Sunday, April 20, 2014
Giveaway -- Bunker Hill by Nathaniel Philbrick -- Ends April 28, 2014
I have thought of this book so many times since I read it last year in May. I am happy to host a giveaway of this title on the occasion of its publication in paperback at the end of April 2014.
My earlier review talks of the story Philbrick wove, but misses some of the telling detail that has stayed with me over the past year, beginning with the ethos in New England: how, for instance, young, male New Hampshire residents were willing to answer the call of Bostonians and Massachusetts residents for militia help, but were unwilling to be managed by them and insisted on their own leadership. How, when hostilities began between the British troops in Boston and colonial militias, residents found it necessary to flee, not really sure which direction to go. Their way was blocked in several directions so many ended up going west, passing Lexington, where a skirmish began which would stay in the history books forever.
After I read this title, I was fortunate to come across Jill Lepore's magnificent history of Jane Franklin, sister to Benjamin, called Book of Ages, which recounts the same period from a personal perspective. These two books made the experience come to life for me in a remarkable way.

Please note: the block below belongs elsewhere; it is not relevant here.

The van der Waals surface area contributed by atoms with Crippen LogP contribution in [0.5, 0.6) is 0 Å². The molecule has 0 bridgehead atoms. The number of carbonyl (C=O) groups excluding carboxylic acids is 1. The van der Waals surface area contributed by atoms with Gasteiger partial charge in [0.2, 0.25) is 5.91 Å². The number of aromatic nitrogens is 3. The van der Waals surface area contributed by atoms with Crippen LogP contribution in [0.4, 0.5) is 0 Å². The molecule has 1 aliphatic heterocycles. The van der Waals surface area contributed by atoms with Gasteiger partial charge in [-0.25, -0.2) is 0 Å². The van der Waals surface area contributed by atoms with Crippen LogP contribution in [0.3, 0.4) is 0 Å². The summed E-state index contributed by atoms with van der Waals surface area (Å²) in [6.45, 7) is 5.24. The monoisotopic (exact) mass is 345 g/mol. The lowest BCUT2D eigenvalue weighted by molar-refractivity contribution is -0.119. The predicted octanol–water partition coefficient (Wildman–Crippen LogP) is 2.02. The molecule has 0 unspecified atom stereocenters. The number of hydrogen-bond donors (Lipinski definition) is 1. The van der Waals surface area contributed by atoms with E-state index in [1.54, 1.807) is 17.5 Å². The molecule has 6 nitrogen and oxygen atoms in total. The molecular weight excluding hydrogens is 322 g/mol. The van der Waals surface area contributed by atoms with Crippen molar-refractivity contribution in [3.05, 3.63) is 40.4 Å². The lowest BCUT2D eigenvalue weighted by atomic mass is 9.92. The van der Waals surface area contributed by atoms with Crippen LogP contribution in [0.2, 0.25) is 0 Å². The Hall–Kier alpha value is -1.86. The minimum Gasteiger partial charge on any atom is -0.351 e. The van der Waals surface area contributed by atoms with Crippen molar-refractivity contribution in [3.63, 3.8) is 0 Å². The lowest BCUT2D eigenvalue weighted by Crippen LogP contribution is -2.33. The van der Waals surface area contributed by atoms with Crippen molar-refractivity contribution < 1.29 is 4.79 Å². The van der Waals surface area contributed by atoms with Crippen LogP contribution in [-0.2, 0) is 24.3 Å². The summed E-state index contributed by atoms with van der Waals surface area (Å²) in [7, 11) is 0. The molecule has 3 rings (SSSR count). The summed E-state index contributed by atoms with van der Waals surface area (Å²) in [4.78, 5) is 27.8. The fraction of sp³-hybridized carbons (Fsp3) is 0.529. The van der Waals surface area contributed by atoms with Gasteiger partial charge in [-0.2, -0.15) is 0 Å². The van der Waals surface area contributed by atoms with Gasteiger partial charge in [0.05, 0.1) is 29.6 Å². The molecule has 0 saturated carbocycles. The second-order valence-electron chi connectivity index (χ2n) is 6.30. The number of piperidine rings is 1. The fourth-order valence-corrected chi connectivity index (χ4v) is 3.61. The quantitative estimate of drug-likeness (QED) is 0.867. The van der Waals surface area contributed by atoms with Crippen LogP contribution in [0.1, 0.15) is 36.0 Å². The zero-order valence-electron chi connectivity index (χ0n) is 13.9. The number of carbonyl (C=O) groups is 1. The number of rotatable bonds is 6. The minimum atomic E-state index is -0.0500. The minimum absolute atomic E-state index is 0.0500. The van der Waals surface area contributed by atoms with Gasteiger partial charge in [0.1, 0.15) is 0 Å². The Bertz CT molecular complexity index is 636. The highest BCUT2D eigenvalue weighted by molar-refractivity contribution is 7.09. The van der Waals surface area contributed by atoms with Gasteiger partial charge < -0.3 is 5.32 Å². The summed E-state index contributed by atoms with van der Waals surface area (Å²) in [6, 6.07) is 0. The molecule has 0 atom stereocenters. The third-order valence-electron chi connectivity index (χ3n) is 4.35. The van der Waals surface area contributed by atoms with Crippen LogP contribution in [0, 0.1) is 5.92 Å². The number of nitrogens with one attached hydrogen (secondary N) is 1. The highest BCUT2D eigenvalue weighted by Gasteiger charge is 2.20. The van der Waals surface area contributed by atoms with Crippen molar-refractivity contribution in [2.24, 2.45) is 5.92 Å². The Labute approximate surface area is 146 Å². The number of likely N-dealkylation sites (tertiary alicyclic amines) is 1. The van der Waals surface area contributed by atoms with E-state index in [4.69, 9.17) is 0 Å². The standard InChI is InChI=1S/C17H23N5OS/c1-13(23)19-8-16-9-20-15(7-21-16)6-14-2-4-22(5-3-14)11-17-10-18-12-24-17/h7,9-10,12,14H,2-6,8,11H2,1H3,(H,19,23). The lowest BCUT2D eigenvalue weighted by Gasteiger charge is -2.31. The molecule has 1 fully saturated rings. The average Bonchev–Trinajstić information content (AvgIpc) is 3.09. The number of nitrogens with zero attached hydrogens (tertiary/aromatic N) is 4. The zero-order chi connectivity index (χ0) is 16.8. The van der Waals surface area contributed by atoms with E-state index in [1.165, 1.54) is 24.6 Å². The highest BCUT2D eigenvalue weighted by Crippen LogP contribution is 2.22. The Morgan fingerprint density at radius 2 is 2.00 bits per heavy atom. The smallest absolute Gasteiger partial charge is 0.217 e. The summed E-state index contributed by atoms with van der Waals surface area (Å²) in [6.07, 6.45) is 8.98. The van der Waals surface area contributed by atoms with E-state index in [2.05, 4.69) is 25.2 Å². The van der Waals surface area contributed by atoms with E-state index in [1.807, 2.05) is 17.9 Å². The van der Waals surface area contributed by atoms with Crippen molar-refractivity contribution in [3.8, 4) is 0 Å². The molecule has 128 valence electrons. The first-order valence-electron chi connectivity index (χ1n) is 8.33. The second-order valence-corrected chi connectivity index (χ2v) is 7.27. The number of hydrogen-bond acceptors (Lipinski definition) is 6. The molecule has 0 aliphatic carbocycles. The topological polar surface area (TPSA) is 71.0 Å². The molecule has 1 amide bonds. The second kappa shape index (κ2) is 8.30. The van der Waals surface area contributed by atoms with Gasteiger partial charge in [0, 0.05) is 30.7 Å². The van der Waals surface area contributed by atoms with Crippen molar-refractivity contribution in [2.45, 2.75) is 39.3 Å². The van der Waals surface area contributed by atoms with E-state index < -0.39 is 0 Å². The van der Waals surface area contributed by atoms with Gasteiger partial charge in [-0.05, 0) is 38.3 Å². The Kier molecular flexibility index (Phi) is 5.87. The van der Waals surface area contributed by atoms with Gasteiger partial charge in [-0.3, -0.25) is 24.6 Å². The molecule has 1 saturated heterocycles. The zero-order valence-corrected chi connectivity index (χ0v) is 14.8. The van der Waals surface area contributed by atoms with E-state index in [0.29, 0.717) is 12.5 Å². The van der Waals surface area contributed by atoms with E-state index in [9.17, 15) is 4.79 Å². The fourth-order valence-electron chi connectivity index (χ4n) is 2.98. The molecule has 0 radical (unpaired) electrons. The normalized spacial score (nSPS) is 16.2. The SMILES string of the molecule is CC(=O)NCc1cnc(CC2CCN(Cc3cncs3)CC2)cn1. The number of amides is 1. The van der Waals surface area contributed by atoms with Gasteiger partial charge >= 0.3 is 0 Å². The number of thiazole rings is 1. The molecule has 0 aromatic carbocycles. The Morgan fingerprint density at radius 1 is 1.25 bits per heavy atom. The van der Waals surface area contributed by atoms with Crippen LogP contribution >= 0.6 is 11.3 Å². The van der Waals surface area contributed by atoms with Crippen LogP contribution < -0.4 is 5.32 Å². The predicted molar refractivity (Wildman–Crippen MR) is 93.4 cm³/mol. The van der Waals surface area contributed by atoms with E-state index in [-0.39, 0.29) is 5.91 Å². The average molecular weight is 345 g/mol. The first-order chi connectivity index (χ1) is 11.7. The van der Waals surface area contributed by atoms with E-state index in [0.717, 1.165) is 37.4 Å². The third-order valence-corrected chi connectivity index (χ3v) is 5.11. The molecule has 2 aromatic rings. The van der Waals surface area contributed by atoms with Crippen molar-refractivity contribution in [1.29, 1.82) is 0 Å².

The bloody and doomed fighting on Breed's Hill was painful to read about. Thousands of British troops with less interest in the outcome than a small band of dug-in colonialists determined to hold the hill could not easily rout those same patriots. The British came in wave after wave, by boat across the Mill Pond, suffering more losses than they had been expecting and the memory of that battle led more than one leader to ask to be transferred away from the colonies. The Americans suffered horrible, crippling losses, and discovering who lay among the dead took days.
The queer thing is that the Americans lost that battle, but their determination made their case. It was one of the first, and bloodiest battles of the war for independence, a commencement of hostilities, as it were. Philbrick does an excellent job of introducing us to several folks I had not heard of before, one of whom died in the fighting there: the physician James Warren. The spirit of the resistance at Bunker Hill was fair warning to the British about what they were up against. The British and the Americans both upped their game after Bunker Hill and sent a new bunch of generals as a result. The Americans got George Washington.
This giveaway ended April 28, 2014 and a winner has been chosen. Thanks, everyone, for participating.
You can buy this book here: Tweet